CAIR: Muslim Civil Rights Leader to Speak In Lexington


The co-founder of the nation's largest Islamic civil rights organization will speak in Lexington tonight.

Nihad Awad, 44, executive director of the Council on American-Islamic Relations, will help the group's Kentucky chapter celebrate its first anniversary.

"CAIR is probably the most dynamic, effective Muslim organization in America and that success is attributable mostly to Nihad," said Ihsan Bagby, a University of Kentucky professor and a member of the Council's board of directors.

Since launching CAIR in 1994, Awad has become a leading voice for the Islamic community, testifying on Capitol Hill and appearing on CNN and C-SPAN.

Quoted in papers around the world, he met with President Bush shortly after the Sept. 11, 2001, terrorist attacks and personally delivered aid to Oklahoma City after the 1995 bombing of the Alfred P. Murrah Federal Building.

Last month, Awad helped publicize a new fatwa, or Islamic religious ruling, denouncing terrorism.

Ashraf El-Ezz, vice chairman of CAIR's Kentucky chapter, says Awad is a good speaker who isn't easily rattled.

"He's a very mellow person ... He's not the kind of person who loses his temper in interviews, and he's very well respected by the Muslim community all over the country and even overseas," El-Ezz said.

Awad's speech is entitled "Common Ground in the Face of New Challenges."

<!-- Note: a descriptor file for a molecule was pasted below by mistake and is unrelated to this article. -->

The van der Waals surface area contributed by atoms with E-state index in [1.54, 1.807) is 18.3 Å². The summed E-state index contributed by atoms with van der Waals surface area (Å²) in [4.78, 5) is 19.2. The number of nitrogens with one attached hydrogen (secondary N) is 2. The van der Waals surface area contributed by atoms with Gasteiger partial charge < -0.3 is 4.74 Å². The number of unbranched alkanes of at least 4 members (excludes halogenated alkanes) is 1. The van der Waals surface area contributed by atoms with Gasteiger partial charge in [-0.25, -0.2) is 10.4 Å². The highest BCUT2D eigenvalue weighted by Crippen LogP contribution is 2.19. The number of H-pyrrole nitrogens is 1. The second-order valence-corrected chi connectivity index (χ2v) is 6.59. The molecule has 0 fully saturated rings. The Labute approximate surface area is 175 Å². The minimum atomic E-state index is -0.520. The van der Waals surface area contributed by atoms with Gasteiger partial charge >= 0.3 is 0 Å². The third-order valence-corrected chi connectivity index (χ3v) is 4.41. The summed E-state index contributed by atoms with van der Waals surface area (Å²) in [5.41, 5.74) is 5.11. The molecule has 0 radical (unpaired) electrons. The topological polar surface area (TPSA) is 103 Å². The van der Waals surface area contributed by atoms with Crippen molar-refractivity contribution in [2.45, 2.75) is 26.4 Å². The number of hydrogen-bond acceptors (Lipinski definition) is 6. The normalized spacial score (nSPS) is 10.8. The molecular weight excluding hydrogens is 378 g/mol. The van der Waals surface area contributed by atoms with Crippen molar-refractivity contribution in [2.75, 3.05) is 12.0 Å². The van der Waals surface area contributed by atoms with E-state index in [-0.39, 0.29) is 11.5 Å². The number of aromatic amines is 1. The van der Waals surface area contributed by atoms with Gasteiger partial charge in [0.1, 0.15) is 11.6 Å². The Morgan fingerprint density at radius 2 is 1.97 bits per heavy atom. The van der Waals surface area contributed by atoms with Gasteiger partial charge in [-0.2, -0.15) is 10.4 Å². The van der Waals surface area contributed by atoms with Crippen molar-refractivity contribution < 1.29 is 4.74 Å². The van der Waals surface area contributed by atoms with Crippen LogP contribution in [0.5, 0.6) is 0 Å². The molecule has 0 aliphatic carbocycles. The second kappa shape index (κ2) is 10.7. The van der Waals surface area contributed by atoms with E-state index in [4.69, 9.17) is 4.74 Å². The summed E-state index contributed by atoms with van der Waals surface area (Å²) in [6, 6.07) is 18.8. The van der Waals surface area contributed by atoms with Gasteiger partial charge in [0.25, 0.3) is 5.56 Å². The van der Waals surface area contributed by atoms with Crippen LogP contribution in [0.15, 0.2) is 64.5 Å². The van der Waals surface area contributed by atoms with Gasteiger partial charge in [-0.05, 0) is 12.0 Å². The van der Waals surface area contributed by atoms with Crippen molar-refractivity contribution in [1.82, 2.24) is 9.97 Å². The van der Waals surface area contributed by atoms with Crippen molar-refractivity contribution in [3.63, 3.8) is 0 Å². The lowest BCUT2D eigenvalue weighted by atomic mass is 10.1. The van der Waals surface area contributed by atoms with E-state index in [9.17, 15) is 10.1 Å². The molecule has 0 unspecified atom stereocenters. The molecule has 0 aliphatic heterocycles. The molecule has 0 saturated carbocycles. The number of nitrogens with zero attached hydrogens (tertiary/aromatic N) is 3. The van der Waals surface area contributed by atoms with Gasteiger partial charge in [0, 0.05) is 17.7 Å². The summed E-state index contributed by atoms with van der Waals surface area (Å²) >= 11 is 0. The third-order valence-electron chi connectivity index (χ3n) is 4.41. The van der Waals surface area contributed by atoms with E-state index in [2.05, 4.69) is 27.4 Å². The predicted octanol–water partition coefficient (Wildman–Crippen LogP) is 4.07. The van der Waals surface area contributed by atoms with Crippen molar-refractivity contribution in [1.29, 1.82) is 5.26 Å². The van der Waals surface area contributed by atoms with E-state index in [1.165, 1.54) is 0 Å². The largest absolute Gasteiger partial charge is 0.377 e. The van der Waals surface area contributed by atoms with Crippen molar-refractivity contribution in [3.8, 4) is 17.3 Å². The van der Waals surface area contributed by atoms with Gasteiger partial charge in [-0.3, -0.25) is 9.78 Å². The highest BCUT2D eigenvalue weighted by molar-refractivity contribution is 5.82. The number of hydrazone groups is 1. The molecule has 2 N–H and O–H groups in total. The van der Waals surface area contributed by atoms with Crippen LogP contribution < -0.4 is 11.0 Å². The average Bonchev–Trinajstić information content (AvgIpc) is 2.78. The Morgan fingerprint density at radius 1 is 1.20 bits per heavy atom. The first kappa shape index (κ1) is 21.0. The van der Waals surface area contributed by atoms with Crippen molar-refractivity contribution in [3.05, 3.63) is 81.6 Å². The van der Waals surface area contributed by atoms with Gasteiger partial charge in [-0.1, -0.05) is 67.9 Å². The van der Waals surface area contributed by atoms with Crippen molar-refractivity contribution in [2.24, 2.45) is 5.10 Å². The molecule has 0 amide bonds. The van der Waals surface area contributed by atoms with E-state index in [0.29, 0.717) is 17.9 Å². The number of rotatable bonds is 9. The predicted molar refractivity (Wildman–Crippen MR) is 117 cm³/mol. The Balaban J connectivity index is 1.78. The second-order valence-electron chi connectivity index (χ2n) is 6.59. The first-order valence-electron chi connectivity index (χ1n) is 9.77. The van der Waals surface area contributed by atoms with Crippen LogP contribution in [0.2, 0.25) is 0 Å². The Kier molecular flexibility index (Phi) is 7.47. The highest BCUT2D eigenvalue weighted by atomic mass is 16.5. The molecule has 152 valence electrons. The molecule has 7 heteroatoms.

This is his first appearance in Kentucky, a state with a growing Muslim presence.

An estimated 3,000-5,000 Muslims live in central Kentucky, Lexington CAIR leaders say.

In its first year, CAIR Kentucky has organized sensitivity training sessions for local law enforcement officials and journalists.

The group held a blood drive and donated food and clothing to the homeless in collaboration with the Catholic Action Center.

CAIR has also made inroads with local educational and interfaith organizations, its leaders say.

Awad said his visit is a way to show support for the Kentucky chapter and to help boost the group's visibility.

"Needless to say, it's a challenging time, because our faith has been misused by some people and our faith has been misunderstood by many people," Awad said.

But education can help increase "mutual respect and understanding," he said. "Those who know more about Islam respect it more."

One thing Muslims and non-Muslims share is a deep patriotism, Awad suggests. "We know our country, we love it and we're loyal to it," he said.

 


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